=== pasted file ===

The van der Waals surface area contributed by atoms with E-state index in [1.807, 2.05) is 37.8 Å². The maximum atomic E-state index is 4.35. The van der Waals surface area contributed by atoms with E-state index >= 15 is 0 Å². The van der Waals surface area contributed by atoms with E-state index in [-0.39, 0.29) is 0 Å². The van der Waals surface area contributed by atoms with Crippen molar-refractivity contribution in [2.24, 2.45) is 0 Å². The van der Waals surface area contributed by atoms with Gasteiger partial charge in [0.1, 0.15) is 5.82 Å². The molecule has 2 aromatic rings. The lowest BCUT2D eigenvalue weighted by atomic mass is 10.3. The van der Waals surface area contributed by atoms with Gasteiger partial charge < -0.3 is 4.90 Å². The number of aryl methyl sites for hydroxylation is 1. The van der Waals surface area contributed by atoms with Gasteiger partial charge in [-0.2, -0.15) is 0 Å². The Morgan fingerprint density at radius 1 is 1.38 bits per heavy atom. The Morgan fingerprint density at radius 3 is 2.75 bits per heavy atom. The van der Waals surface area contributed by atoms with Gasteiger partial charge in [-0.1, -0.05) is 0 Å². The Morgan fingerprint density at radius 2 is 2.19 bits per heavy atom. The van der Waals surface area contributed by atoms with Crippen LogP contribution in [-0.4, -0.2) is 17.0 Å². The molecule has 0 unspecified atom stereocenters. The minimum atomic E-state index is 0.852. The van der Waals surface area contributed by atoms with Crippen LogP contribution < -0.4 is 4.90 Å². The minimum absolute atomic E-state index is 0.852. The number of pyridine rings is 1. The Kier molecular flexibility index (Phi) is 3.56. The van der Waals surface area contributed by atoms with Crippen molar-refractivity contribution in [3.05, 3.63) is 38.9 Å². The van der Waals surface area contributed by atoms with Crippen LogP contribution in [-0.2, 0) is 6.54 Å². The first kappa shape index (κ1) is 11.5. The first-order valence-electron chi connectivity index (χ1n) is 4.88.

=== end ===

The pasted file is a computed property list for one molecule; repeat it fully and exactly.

The van der Waals surface area contributed by atoms with E-state index in [1.807, 2.05) is 37.8 Å². The maximum atomic E-state index is 4.35. The van der Waals surface area contributed by atoms with E-state index >= 15 is 0 Å². The van der Waals surface area contributed by atoms with E-state index in [-0.39, 0.29) is 0 Å². The van der Waals surface area contributed by atoms with Crippen molar-refractivity contribution in [2.24, 2.45) is 0 Å². The van der Waals surface area contributed by atoms with Gasteiger partial charge in [0.1, 0.15) is 5.82 Å². The molecule has 2 aromatic rings. The lowest BCUT2D eigenvalue weighted by atomic mass is 10.3. The van der Waals surface area contributed by atoms with Gasteiger partial charge < -0.3 is 4.90 Å². The number of aryl methyl sites for hydroxylation is 1. The van der Waals surface area contributed by atoms with Gasteiger partial charge in [-0.2, -0.15) is 0 Å². The Morgan fingerprint density at radius 1 is 1.38 bits per heavy atom. The Morgan fingerprint density at radius 3 is 2.75 bits per heavy atom. The van der Waals surface area contributed by atoms with Gasteiger partial charge in [-0.1, -0.05) is 0 Å². The Morgan fingerprint density at radius 2 is 2.19 bits per heavy atom. The van der Waals surface area contributed by atoms with Crippen LogP contribution in [-0.4, -0.2) is 17.0 Å². The molecule has 0 unspecified atom stereocenters. The minimum atomic E-state index is 0.852. The van der Waals surface area contributed by atoms with Crippen LogP contribution < -0.4 is 4.90 Å². The minimum absolute atomic E-state index is 0.852. The number of pyridine rings is 1. The Kier molecular flexibility index (Phi) is 3.56. The van der Waals surface area contributed by atoms with Crippen molar-refractivity contribution in [3.05, 3.63) is 38.9 Å². The van der Waals surface area contributed by atoms with Crippen LogP contribution in [-0.2, 0) is 6.54 Å². The first kappa shape index (κ1) is 11.5. The first-order valence-electron chi connectivity index (χ1n) is 4.88.